On the longer flight from Frankfurt home, I watched Misery Loves Comedy, The Edge of Seventeen, rewatched LaLa Land and a couple of Curb Your Enthusiasm episodes. Global Entry again made Customs and Immigration a breeze, we HIGHLY recommend it if you travel abroad even occasionally.

Budapest really impressed us as being a world-class city. It had culture, great restaurants, museums and historical sites. The people were welcoming and friendly, speaking English often enough in Budapest, less so when we were outside the city. It was EXTREMELY affordable. Our dinners, with appetizers, main courses, drinks and desserts never exceeded $70 for the two of us.

Our style of travel, doing everything ourselves, booking things in advance where possible and using public transportation everywhere we could worked perfectly in Budapest. We bought the Budapest Card , which included unlimited public transportation and discounts at a lot of places. We didn’t even worry so much if it paid for itself. It was just around $38 for a 72 hour card. Because we had unlimited public transit, we would jump on the subway or trams without a thought to cost (which was only around $1.25 per ride anyway). We like walking and did a lot of it, but because this was a condensed time period and we had so much to do, time was precious and there was almost always a way to use transit to save time. And it allowed us to use the bus and subway upon arrival without worrying about changing currency and figuring out the costs when groggy upon arrival.

We picked Budapest specifically because they had a half-marathon that worked with Ellen’s spring break. After I began consulting with SOS Children’s Villages, I inquired about the village visit. So those pieces worked so well together.

Thanks for reading along for another trip. If you’ve lurked and not liked a post up until now, please like this one so I’ll know. Lots of people I didn’t even know read this will tell me they like the blog.

Finally, research what SOS does around the world for vulnerable children. If you are able, please consider a donation.


Budapest Day 5: SOS Children’s Village and Memento Park

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Have been looking forward to this day! We rented a car (a cute VW Up!) and drove the hour outside of Budapest to Kecskemét. We stopped in the town for coffee and breakfast for Ellen (I was nibbling on matzah).

We arrived at the SOS Children’s Village in Kecskemét just before our 10:30am appointment. The gate, pictured above, looked as I expected it.

We met with the area director, the national sponsorship coordinator, an administrative assistant and some volunteers. We were treated very well, it was an honor being there. We introduced ourselves and then the director gave a short presentation on the villages in Hungary, the number of children they care for and the issues they face. They receive one-third of their support from the state, who designates the children who require supervision and care. One-third comes from Hungarian individuals and companies, and the last third from the international charity, although that is being phased out and will vanish by 2020.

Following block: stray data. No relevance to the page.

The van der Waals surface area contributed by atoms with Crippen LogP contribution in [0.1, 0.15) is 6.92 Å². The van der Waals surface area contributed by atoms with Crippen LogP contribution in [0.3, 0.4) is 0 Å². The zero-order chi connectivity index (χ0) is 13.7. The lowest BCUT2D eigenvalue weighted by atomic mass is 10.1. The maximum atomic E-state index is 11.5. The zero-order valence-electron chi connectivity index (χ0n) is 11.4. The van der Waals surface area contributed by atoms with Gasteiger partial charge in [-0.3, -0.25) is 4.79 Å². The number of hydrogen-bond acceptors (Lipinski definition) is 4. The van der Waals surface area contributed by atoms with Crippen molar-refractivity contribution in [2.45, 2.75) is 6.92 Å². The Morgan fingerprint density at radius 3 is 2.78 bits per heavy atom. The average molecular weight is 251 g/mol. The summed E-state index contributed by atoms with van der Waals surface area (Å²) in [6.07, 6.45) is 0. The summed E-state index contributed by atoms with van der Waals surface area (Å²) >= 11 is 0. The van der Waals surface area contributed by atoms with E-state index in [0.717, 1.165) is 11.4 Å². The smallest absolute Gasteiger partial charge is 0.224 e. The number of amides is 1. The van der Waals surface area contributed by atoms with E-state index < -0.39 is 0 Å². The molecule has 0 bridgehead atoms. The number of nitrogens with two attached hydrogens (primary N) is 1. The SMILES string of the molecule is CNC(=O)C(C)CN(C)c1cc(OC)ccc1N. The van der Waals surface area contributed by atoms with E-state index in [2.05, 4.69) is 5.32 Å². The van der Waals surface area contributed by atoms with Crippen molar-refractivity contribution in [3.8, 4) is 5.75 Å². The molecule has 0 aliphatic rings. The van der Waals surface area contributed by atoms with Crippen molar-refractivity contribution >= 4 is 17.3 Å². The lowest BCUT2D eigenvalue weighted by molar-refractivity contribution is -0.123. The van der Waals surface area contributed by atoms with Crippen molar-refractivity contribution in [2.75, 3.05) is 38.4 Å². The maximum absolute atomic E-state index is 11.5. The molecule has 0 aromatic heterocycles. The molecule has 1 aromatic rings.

We toured the community room.

We then got to tour a few of the homes, where usually 6 children are cared for by an SOS Mother. We got to meet one and talk to her about the children she cares for. DSC_0498

Imagine cooking and cleaning and doing laundry for that many children? I have great respect for the work they do. The homes were simple but nice, the children have the essentials.

 

We then drove to see a youth home for older children. Many have behavioral and ADHD issues. They have an aviary, as working with the birds helps these children.

The visit made quite an impression on Ellen and me. Hard work done by many to help children who desperately need it.

We went back to Kecskemét, which is a town of about 100,000 (Hungary’s 8th largest city). It’s quite beautiful.DSC_0520

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We then drove back to Budapest. Outside the city is Memento Park, where Soviet eva statues found their final resting place. REALLY fascinating to see.DSC_0548

Time for our final dinner. Muzeum Cafe, where we had drinks, appetizers, steak for me, veal for Ellen and dessert for $70. A great end to what turned out to be a wonderful trip.

And a final look out our window at the Chain Bridge and the Matthias Church.DSC_0566

If you’ve enjoyed this trip (and haven’t donated already), please consider a donation of $13.10 (or a multiple thereof) for the miles I ran in Budapest. You can donate here.


Budapest Day 4: Maximum Sightseeing

Busy, busy, busy day. I’m going to rattle them all off fast.

Started with the Great Synagogue. But it was closed for Passover. DSC_0382

Sculpture on the side, memorial to those lost. DSC_0388

We got into another synagogue down the street. Impressive interior.DSC_0391

The Swiss were helpful in saving thousands of Hungarian Jews. A sculpture depicting that help. DSC_0403

Painting on the side of the building made it difficult to forget that the Rubik’s cube came from Hungary.DSC_0407

Next stop was the Great Market Hall. It is one of the few things I remember from our trip many years ago. Colorful and fun to visit.

After lunch at the Hummus Bar, we set off towards Parliament, where we had a tour at 3pm. Along the way, we saw this recent memorial to Hungarian victims of WWII. But it is thought to blame Germany and wash over Hungary’s own atrocities. So people have added to create their own memorial.

Who is the patron saint of defeating communism? Ronald Reagan, of course!DSC_0436